Alex A. Sablan marketing and administration manager for Saipan Shipping Co. and president of the Saipan Chamber of Commerce said the law has served its purpose of protecting the people of the Northern Marianas but is no longer necessary “In certain respects within the constitution we have grown past the need for this article. But land alienation is no longer a cause of alarm because many of us believe our citizens have matured to a point where they can make a determination about transactions on their land.”
The issue comes at a crucial time for the Northern Mariana Islands. In recent years Saipan suffered many economic blows including the collapse of the garment industry as well as the recent pull out of JAL flights from Japan. These factors are only part of the poor economic picture.
In the mid-1980’s lawsuits began questioning leases by foreigners. McPhetres said “The legislature passed the Article 12 Rationalization Act which gave conditions where if an investor lost his property and was not at fault they were entitled to full restitution of his investment.” Also prohibited contingency fees for lawyers and set terms for the expiration for lawsuits at six years. The combination of these conditions on future lawsuits all dried up but the memory is still bitter in a lot of areas and investors are no longer seeking private property to lease. “Because that was one of the insecurities of the lease itself and the whole issue of whether or not the landowners will respect the lease for its duration. Plus the fact that when the lease expires the original landowner has the right to not renew the lease and take whatever developments that might be on that property.”
Investors are indeed staying away. In fact according to the Saipan Contractors Association building permits fell from 597 in 1998 to only 320 in 2000.
Other losses attributed to Article 12 were seen in the banking industry. The Commonwealth Development Authority was slow to grant home loan agreements in recent years due to Article 12 restrictions which do not allow the banks to forfeit land or real estate properties as collateral if the borrower defaults on the loan.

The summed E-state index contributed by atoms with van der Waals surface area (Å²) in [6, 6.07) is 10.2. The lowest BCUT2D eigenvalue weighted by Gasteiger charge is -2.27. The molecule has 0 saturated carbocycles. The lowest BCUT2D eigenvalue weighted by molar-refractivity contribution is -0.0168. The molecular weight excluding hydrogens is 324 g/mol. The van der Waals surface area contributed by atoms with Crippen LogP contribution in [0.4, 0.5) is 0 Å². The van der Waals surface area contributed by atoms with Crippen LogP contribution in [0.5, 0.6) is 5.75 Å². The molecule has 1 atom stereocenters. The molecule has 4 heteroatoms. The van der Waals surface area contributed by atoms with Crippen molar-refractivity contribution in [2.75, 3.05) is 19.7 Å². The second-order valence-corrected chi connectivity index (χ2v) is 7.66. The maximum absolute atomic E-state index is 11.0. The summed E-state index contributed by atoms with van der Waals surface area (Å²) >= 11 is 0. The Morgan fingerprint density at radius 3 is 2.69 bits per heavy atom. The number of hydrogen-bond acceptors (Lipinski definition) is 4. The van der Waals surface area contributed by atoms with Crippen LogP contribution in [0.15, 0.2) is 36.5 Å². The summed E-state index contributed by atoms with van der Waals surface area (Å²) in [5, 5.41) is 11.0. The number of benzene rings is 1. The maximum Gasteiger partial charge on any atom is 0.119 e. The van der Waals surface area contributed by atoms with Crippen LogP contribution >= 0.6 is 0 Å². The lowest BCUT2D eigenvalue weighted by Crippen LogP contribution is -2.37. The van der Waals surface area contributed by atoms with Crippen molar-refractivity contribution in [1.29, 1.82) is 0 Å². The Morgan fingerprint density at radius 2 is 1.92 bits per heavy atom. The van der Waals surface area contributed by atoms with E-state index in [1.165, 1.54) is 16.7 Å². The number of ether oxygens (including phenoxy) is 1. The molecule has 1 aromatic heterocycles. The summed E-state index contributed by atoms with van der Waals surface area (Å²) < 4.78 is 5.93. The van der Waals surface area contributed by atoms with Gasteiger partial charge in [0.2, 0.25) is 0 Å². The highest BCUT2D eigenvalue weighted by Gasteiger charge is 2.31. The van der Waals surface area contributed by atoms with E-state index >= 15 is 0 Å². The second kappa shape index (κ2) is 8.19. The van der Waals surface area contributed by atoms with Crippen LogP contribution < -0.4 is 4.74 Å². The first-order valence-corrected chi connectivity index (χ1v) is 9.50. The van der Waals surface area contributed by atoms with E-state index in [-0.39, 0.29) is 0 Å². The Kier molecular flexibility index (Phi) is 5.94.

Sablan said the time to change the law is important now to get the economy moving. He said the chamber feels the current article diminishes land values and hinders average citizens from receiving needed loans. “It has been difficult for the common Joe on the street to get a loan at a banking institution while having these provisions in place. Market values of land would exponentially grow by having a bigger market place to go to whether it be U.S. citizens and/or foreign ownership. The current state of the situation of the economy here is dismal. The market value of land has diminished greatly from the early 90s of the Japanese bubble era and they will continue to diminish if we do not find an opportunity for our land to be marketable under a few simple programs.”
If voters decide a convention is called for 27 delegates (the same number as in the Legislature) will be elected in a non-partisan manner. The delegates will then gather to discuss proposed amendments to the Northern Mariana Islands constitution. All voters would then vote on the proposed amendments. MBJ